3. MYC in Regulating Immune Metabolism

The shift from glucose oxidation toward aerobic glycolysis (i.e., the Warburg Effect) and heightened glutamine oxidation are characteristic hallmarks of cancer cells [74,75]. The consumption of glucose through aerobic glycolysis is a less efficient, but much faster, way to generate ATP than mitochondrial-dependent oxidative phosphorylation. Glutamine oxidation is often referred to as “glutaminolysis” by analogy to glycolysis [76]. In this process, glutamine is converted to glutamate, and subsequently to the anaplerotic substrate of the tricarboxylic acid (TCA) cycle, α-ketoglutarate (α-KG), which further fuels mitochondrial ATP production [76]. Glucose and glutamine are also important carbon and nitrogen donors that are required for the biosynthesis of amino acids, nucleotides, polyamines and lipids, all of which are the building blocks for supporting cell growth and proliferation. The metabolic rewiring of cancer cells relies on a hierarchical oncogenic cascade involved in Akt/mammalian target of rapamycin (mTOR), mitogen-activated protein kinase (MAPK) signaling, and, essentially, a MYC dependent metabolic transcriptome [77,78]. The evolution of vertebrate immunity has culminated in an effective system that requires the strict coordination of a metabolic program with immune cell development and functionalities. The invading pathogens of vertebrates often rapidly expand and spread throughout the host, requiring immune cells to exert a robust immune response under diverse tissue microenvironment with fluctuations in environmental nutrient levels. As such, the cells of the immune system are constantly exposed to environmental challenges and are capable of tailoring their metabolic programs to meet distinct physiological needs. MYC is one of the key players that coordinate metabolic reprogramming and immune function in immune cells (Figure 2).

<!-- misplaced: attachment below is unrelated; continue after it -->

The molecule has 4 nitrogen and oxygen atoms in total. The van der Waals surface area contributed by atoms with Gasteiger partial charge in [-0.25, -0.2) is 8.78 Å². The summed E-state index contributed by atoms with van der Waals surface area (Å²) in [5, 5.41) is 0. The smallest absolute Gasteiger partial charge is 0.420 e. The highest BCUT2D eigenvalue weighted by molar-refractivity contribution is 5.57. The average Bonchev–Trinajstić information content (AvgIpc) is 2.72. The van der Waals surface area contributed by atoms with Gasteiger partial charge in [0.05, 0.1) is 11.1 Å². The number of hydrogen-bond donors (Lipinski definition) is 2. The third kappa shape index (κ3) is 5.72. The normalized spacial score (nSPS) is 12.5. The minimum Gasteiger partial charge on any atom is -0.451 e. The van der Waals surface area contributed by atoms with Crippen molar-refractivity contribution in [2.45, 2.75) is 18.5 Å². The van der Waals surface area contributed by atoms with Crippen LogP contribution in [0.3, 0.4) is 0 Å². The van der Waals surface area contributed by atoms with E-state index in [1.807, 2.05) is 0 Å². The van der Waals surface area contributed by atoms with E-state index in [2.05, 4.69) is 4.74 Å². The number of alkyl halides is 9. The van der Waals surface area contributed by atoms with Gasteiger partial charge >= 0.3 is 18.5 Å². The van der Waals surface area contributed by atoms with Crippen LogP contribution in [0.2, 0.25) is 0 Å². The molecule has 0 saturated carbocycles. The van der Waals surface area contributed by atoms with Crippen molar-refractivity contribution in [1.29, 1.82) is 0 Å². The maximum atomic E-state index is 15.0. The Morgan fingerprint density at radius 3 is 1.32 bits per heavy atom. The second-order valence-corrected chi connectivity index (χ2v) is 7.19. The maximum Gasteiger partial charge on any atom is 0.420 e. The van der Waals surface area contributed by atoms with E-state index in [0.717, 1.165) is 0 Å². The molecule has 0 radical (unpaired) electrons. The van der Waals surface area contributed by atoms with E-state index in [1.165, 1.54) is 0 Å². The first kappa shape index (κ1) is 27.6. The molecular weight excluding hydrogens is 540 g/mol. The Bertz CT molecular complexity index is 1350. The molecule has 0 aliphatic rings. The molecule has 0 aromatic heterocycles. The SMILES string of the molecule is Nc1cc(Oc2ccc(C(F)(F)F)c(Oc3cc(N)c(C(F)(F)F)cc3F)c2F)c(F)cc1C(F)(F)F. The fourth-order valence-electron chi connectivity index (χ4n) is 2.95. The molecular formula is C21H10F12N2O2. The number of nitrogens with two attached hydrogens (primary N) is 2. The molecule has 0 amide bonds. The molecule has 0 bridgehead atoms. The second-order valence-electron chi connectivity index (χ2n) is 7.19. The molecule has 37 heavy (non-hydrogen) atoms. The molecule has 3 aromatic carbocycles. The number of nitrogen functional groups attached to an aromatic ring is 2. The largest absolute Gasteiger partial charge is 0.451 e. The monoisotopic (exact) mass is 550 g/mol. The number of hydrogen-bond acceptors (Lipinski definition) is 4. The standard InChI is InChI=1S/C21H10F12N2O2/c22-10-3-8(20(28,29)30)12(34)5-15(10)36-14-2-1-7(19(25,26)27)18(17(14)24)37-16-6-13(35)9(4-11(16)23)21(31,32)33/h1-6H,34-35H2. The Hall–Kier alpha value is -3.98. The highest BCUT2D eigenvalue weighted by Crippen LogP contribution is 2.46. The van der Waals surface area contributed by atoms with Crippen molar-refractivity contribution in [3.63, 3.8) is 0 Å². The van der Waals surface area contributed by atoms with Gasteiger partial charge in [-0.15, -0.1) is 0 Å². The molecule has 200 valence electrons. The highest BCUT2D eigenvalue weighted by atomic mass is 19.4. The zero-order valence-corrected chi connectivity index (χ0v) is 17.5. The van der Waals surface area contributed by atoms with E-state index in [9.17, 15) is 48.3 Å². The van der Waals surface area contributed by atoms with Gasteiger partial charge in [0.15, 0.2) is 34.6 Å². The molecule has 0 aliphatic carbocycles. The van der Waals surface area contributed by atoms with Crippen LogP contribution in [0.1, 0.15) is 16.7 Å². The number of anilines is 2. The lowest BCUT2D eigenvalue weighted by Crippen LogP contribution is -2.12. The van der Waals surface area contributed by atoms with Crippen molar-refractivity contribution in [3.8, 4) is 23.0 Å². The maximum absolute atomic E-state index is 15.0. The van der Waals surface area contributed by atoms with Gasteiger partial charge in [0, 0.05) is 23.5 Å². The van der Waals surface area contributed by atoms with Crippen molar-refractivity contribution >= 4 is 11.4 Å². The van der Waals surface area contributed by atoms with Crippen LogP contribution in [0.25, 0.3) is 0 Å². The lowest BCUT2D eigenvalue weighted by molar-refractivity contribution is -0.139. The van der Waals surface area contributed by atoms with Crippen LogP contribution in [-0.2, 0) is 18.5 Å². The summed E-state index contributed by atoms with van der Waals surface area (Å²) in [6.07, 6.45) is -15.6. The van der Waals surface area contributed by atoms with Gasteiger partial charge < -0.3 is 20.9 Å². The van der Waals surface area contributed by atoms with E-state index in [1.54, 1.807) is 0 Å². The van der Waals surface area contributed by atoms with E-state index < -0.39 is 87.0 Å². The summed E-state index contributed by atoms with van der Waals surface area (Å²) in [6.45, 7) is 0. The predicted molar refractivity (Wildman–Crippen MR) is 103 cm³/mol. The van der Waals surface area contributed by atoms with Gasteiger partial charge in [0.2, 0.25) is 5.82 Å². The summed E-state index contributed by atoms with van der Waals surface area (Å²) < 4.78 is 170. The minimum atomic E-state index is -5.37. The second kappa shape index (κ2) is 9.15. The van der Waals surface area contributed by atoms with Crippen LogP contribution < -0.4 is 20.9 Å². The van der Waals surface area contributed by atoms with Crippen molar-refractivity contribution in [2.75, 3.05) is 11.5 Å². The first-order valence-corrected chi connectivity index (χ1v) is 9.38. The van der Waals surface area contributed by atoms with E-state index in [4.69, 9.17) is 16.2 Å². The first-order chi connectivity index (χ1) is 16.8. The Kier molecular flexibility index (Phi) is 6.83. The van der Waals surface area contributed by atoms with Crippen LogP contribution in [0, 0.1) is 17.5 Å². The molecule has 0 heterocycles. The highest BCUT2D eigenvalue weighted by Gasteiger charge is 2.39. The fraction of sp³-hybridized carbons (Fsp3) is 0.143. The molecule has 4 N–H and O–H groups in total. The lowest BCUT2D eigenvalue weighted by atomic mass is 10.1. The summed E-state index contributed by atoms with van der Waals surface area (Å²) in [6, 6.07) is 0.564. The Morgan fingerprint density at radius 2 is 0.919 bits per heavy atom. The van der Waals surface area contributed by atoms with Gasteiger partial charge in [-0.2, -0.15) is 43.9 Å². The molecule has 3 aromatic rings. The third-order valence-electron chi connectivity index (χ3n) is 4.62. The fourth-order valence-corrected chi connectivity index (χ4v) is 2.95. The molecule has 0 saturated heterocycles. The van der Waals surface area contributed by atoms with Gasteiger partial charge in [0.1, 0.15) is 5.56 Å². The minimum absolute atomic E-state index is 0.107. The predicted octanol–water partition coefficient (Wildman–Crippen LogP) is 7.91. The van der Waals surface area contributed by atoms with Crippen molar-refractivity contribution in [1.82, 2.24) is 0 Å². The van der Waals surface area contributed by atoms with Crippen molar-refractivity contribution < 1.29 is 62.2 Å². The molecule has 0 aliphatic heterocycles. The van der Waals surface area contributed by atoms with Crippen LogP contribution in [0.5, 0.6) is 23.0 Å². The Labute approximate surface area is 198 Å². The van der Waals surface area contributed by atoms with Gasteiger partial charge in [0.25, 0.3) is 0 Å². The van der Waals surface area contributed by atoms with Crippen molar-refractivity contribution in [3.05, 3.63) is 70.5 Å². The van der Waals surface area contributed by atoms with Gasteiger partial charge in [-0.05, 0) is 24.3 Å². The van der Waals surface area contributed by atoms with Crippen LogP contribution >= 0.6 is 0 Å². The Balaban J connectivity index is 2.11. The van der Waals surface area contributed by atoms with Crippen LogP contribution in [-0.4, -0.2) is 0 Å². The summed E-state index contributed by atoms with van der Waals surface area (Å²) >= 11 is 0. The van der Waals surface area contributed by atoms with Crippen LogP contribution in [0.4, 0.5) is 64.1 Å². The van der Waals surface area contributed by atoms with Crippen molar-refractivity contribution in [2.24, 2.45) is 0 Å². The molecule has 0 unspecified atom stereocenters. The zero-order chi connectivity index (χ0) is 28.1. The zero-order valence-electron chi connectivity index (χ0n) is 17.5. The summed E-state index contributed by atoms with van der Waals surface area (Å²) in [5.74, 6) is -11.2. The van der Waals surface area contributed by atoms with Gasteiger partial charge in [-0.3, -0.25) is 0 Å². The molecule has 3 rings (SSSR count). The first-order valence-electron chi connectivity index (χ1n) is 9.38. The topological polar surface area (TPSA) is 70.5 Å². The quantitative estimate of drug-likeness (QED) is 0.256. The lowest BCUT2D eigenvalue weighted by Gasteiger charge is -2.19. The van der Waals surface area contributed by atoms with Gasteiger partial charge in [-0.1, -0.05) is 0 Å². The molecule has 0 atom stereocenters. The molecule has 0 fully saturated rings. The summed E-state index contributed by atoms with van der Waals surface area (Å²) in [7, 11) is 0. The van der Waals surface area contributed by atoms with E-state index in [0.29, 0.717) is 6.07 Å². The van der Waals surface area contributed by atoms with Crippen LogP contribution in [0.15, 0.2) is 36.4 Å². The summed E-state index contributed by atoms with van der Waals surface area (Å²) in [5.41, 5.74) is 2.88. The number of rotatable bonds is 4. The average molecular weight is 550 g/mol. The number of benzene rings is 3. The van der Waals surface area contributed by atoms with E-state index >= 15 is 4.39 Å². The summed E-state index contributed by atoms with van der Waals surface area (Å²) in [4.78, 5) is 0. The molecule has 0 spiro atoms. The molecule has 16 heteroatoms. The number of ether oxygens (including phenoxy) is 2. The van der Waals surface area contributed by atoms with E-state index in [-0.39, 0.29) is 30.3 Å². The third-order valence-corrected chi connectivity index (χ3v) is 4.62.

3.1 MYC in Regulating T and B Cell Metabolism

Upon stimulation of antigen receptors, quiescent naive T cells undergo a 1-day growth phase, followed by massive proliferation, differentiation, and migration [79,80]. T cell metabolic pathways are tightly and ubiquitously linked with T cell activation, differentiation, and immune functions [81,82,83,84,85,86,87,88,89]. Upon activation, a metabolic reprogramming is required for directing nutrients to fuel the biosynthesis of biomass building blocks, which prepare T cells for immune defense and regulation [90,91]. Essentially, naive T cells rapidly switch from fatty acid oxidation and mitochondrial-dependent oxidative phosphorylation of glucose (OXPHOS) to robust aerobic glycolysis and glutaminolysis, priming the activated T cells for the subsequent proliferative burst and differentiation. This change is reminiscent of the characteristic metabolic switch from respiration to aerobic glycolysis (i.e., the Warburg Effect) and glutaminolysis that occurs during cellular transformation to tumor tissue [74]. Like the metabolic regulation in cancer cells, the change in T cell metabolism relies on a hierarchical signaling cascade involving PI3K/Akt, AMP-activated protein kinase (AMPK)/mTOR and MAPK [89,92,93,94,95,96,97]. Meanwhile, lipid metabolism is under the dynamic regulation of nuclear receptor- liver X Receptor (LXR) and the orphan steroid receptor, Estrogen-related receptor alpha (ERRα) [82,83,84,98,99,100,101].